On a recent afternoon, Jacquelyn Campbell, a professor of nursing at Johns Hopkins University, stood at the foot of a large, sloped lecture hall at Quinnipiac University’s law school, just outside New Haven, Connecticut. Peering down at her were more than 150 police officers, advocates, lawyers, and social workers. Campbell, who is 65, and has wavy, reddish-brown hair, spends much of her time traveling the country, explaining tools to help predict domestic violence—tools which she has spent much of her career developing. In her personable, matter-of-fact manner, she moved through a PowerPoint presentation, illuminating numbers and graphs with harrowing anecdotes. At one point, she recalled the response of a man from Baltimore who admitted to police that he had strangled his wife to death. “You have to understand: I didn’t mean to kill her,” the man said, according to Campbell. “I’ve done this a bunch of times before and she never died.”

Campbell has been researching domestic violence since the late 1970s, when she was pursuing a master’s degree in nursing at Wright State University in Dayton, Ohio. A former high school nurse, she had moved into community health work and wanted to know why so many young black women in the area were being murdered. For her thesis, Campbell spent a year digging through case files with the local homicide unit. She was shocked to find that most of the women had been killed by their husbands, boyfriends, and exes. In one case, police had been called to a home 54 times before the woman was killed. Then, her research took on a personal significance: The mother of Campbell’s own goddaughter was stabbed to death by her boyfriend, a charming man whom Campbell had never suspected of abuse. “It was one of those incredibly horrible tragic things that made me all the more committed to doing something about it,” she says.

Back then, there was little awareness of domestic violence. There was no such thing as a protection order or a mandatory arrest. It was the era of “The Burning Bed,” the infamous case of Francine Hughes, a Michigan housewife who, after suffering years of abuse, waited until her husband was asleep one night, then doused him with gasoline and set him ablaze. At the time, nearly as many men died from domestic violence as women—about 2,100 women and 1,600 men in 1976, according to Campbell, who provided the statistics for this story. (Campbell uses Department of Justice and FBI statistics on domestic violence homicides, but includes women murdered by their ex-boyfriends, a category often left out of final reports.) About three-quarters of the men were, like Hughes’s husband, both victim and abuser.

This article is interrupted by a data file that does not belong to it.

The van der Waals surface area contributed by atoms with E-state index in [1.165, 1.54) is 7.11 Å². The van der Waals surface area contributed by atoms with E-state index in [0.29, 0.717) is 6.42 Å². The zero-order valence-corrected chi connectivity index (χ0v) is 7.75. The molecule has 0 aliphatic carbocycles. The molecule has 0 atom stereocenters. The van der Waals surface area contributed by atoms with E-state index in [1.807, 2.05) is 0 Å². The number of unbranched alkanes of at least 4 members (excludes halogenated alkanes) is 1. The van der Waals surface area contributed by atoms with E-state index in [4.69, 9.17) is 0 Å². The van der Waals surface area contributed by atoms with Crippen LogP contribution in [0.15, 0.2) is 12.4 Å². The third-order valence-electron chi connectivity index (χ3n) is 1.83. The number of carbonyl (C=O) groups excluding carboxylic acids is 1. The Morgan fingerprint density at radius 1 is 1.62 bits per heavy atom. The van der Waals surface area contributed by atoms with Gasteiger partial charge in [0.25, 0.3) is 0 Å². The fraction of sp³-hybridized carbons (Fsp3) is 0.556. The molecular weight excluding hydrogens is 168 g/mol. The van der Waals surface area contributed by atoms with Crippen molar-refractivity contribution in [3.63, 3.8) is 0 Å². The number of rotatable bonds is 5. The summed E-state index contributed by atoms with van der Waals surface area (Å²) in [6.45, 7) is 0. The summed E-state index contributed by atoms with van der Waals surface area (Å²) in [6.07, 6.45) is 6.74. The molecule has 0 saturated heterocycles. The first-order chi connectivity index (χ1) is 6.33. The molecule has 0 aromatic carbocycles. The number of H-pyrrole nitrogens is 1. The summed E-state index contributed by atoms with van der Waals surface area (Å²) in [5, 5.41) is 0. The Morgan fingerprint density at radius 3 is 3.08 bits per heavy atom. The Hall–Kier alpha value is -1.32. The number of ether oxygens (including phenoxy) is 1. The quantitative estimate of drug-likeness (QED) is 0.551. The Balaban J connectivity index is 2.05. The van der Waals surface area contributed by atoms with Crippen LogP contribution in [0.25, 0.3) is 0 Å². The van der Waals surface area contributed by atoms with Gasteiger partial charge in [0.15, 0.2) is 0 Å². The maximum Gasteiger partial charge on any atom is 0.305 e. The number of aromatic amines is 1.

In 1980, Campbell moved to Detroit, where she began teaching at Wayne State University and volunteering at a shelter. When women would tell her their stories, she was reminded of the homicides she had studied in Dayton. These women had been choked and raped, punched while they were pregnant, threatened with murder. Campbell gave the women calendars so they could mark the days that they had been abused. And she developed a 15-item questionnaire, which she called a “danger assessment,” that nurses, advocates, and others who dealt with abused women could use to determine if someone was high-risk.

A few years after moving to Johns Hopkins in 1993, Campbell and a team of researchers began studying domestic violence murders in Maryland. Their work, which was published in 2002, sought to identify the key indicators that predicted whether a case of domestic violence was likely to become a domestic homicide. The study produced some surprisingly precise findings. If a man had a history of hitting his partner, that in itself was a predictor of murder. But certain kinds of behavior came with even higher chances of death. For instance, if a man choked his partner, she was five times more likely to be killed by him at some point. If he was unemployed, he was four times more likely to kill her. The researchers also found that only 4 percent of homicide victims had ever sought help from a shelter; in a follow-up study, they found that a stay in a safehouse decreased the risk of violent re-assault by 60 percent. Their findings offered new ways to measure risk. “It also informed the system about which cases needed heightened scrutiny,” says Campbell.

After Campbell’s work was published, she was contacted by David Sargent, a former lieutenant in the Metropolitan Police Department in Washington, D.C. Sargent is the law enforcement coordinator with the Maryland Network Against Domestic Violence, and, during the ’90s, he had developed a training course for police officers to help them respond to domestic abuse calls. But that seemed to have little effect on intimate partner murders, and the “referral”—the standard police approach of giving victims a shelter hotline phone number—seemed too passive to do much good.

Indeed, it was clear that the prevailing methods of dealing with domestic violence were inadequate. There had been a slight dip in domestic violence murders in the ’90s following the passage of VAWA (which funded anti-domestic violence training and services) and the Brady Law (which required gun dealers to run background checks). But, since then, the number of women killed each year by their partners and exes has hovered around 1,600—that is, only about 500 fewer deaths per year than in 1976. For men, however, domestic homicides have declined from about 1,600 to 600. In other words, all the increased protections for women, the infrastructure of shelters and hotlines, had done a better job of protecting abusers rather than their victims.